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Dyed In The Silkworm: Researchers Develop Novel Way To Produce Colored Silk

Date:
March 15, 1999
Source:
Cold Spring Harbor Laboratory
Summary:
In the March 1 issue of Genes & Development, Hajime Mori and colleagues at the Kyoto Institute of Technology in Kyoto, Japan report that they have developed a technique to produce genetically altered, green fluorescent silk fibers that are spun by the silkworm. The development of an insect system to produce foreign proteins has significant potential applications for silk or other economically important proteins.

In the March 1 issue of Genes & Development, Hajime Mori and colleagues at the Kyoto Institute of Technology in Kyoto, Japan report that they have developed a technique to produce genetically altered, green fluorescent silk fibers that are spun by the silkworm. The development of an insect system to produce foreign proteins has significant potential applications for silk or other economically important proteins.

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Silkworms, or more precisely, the larvae of the moth Bombyx mori, spin silk to form a cocoon in which they will develop into moths. Mori's group took an approach in which they infected the silkworm larvae with a genetically engineered insect virus that carried an altered version of a silk protein. They fused the gene encoding the light chain of the fibroin protein -- a major protein component of silk -- to the gene encoding the green fluorescent protein from jellyfish. After the virus infects the larval cells, the virus embeds itself into the silkworm's DNA. Through a process called homologous recombination, the silkworm's natural fibroin gene was replaced with the new altered version. Remarkably, when ultraviolet light is shone on the silk glands of these invected larvae, the glands glow with an eerie green color! The development of this technique opens the door for genetic researchers to engineer silk proteins and reintroduce them into moths that can, in turn, produce genetically altered silk. This approach also has potential economic applications.

Theoretically, such a protein-producing insect could be used to produce important proteins, such as the spider silk protein spidroin, which has potential industrial uses ranging from the fibers in bullet-proof vests to parachutes.

This work was supported by Enhancement of Center of Excellence Special Coordination Funds for Promoting Science and Technology, Science and Technology Agency, Japan.The first author Masafumi Yamao was supported by the Research Fellowships of the Japan Society for the Promotion of Science for Young Scientists.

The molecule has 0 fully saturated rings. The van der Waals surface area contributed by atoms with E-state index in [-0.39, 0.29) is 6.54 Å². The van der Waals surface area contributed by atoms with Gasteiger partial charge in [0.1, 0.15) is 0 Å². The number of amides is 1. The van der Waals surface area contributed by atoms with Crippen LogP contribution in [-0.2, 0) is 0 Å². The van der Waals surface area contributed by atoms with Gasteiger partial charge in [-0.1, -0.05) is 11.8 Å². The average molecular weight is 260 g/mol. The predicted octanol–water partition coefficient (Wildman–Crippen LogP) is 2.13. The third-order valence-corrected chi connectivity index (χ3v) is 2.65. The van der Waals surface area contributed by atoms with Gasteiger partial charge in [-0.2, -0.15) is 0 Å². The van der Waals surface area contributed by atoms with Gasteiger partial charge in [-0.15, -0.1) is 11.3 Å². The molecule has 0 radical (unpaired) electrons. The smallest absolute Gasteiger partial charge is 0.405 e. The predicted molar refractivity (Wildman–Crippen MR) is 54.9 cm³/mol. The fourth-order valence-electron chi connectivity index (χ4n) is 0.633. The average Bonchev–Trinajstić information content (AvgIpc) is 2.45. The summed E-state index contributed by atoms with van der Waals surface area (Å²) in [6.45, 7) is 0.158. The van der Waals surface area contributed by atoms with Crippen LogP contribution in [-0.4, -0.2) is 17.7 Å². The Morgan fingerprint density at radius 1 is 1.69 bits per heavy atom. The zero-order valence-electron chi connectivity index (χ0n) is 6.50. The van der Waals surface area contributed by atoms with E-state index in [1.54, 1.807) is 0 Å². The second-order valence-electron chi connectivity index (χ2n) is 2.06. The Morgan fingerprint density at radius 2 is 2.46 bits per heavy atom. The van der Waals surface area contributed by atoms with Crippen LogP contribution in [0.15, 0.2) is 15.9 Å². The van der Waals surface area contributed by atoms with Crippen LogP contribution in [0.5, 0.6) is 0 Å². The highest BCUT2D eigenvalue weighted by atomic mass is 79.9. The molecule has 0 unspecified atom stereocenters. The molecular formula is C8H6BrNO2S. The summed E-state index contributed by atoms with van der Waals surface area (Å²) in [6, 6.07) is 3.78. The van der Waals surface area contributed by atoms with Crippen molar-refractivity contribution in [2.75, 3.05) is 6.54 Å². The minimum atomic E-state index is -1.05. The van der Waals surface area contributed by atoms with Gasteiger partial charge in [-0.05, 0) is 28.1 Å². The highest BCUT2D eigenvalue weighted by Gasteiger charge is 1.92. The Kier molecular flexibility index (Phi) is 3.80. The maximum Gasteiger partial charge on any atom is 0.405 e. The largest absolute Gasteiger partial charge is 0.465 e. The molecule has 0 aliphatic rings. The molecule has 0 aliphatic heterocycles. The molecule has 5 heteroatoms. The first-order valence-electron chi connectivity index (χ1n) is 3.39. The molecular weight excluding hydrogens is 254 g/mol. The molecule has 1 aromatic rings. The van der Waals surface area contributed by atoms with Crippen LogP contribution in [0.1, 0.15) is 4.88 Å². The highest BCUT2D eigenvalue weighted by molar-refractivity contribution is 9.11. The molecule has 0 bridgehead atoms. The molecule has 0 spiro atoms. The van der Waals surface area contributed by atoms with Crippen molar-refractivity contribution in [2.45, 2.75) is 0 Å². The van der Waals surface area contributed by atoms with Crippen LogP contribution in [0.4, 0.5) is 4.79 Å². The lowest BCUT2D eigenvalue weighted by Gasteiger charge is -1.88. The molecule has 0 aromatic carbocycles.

Genes & Development is a top-ranked primary research journal published by Cold Spring Harbor Laboratory Press. The journal publishes research papers and review articles that cover the spectrum of topics in the life sciences. Genes & Development is on the Web and offers full-text access at http://www.genesdev.org.

Cold Spring Harbor Laboratory is a private, nonprofit basic research and educational institution with programs focusing on cancer, neurobiology and plant genetics. Located on the north shore of Long Island, 35 miles from Manhattan, the Laboratory was founded in 1890 as a field station for the study of evolution. It has since developed into a world leader in cancer and molecular biology research. Further information about the Laboratory can be found at http://www.cshl.org.

The reference for the paper is: Masafumi Yamao, Nagakuzu Katayama, Hiroshi Nakazawa, Minoru Yamakawa, Yoshiyuki Hayashi, Saburo Hara, Kaeko Kamei, and Hajime Mori. Gene targeting in the silkworm by use of a baculovirus. Genes & Dev. 13: 511-516.


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The above story is based on materials provided by Cold Spring Harbor Laboratory. Note: Materials may be edited for content and length.


Cite This Page:

Cold Spring Harbor Laboratory. "Dyed In The Silkworm: Researchers Develop Novel Way To Produce Colored Silk." ScienceDaily. ScienceDaily, 15 March 1999. <www.sciencedaily.com/releases/1999/03/990315081219.htm>.
Cold Spring Harbor Laboratory. (1999, March 15). Dyed In The Silkworm: Researchers Develop Novel Way To Produce Colored Silk. ScienceDaily. Retrieved October 25, 2014 from www.sciencedaily.com/releases/1999/03/990315081219.htm
Cold Spring Harbor Laboratory. "Dyed In The Silkworm: Researchers Develop Novel Way To Produce Colored Silk." ScienceDaily. www.sciencedaily.com/releases/1999/03/990315081219.htm (accessed October 25, 2014).

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